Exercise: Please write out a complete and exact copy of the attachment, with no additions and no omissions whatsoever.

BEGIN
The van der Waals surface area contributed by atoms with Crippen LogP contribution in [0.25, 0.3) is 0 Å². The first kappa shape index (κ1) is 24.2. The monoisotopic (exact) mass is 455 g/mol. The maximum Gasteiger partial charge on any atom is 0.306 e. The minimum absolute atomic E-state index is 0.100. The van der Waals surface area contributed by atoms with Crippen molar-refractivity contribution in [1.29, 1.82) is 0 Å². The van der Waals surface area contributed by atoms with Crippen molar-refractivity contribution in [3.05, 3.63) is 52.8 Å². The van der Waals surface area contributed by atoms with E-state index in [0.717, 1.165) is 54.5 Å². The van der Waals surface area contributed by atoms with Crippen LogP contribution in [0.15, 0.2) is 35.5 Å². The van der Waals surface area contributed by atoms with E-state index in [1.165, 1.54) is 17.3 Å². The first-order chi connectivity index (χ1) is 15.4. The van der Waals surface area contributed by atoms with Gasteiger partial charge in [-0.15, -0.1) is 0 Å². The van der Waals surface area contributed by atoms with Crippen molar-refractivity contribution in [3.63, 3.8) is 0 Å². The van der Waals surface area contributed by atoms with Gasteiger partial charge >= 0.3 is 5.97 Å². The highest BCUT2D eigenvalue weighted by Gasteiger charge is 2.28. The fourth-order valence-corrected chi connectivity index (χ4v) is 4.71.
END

The van der Waals surface area contributed by atoms with Crippen LogP contribution in [0.25, 0.3) is 0 Å². The first kappa shape index (κ1) is 24.2. The monoisotopic (exact) mass is 455 g/mol. The maximum Gasteiger partial charge on any atom is 0.306 e. The minimum absolute atomic E-state index is 0.100. The van der Waals surface area contributed by atoms with Crippen molar-refractivity contribution in [1.29, 1.82) is 0 Å². The van der Waals surface area contributed by atoms with Crippen molar-refractivity contribution in [3.05, 3.63) is 52.8 Å². The van der Waals surface area contributed by atoms with E-state index in [0.717, 1.165) is 54.5 Å². The van der Waals surface area contributed by atoms with Crippen LogP contribution in [0.15, 0.2) is 35.5 Å². The van der Waals surface area contributed by atoms with E-state index in [1.165, 1.54) is 17.3 Å². The first-order chi connectivity index (χ1) is 15.4. The van der Waals surface area contributed by atoms with Gasteiger partial charge in [-0.15, -0.1) is 0 Å². The van der Waals surface area contributed by atoms with Crippen molar-refractivity contribution in [3.63, 3.8) is 0 Å². The van der Waals surface area contributed by atoms with Gasteiger partial charge >= 0.3 is 5.97 Å². The highest BCUT2D eigenvalue weighted by Gasteiger charge is 2.28. The fourth-order valence-corrected chi connectivity index (χ4v) is 4.71.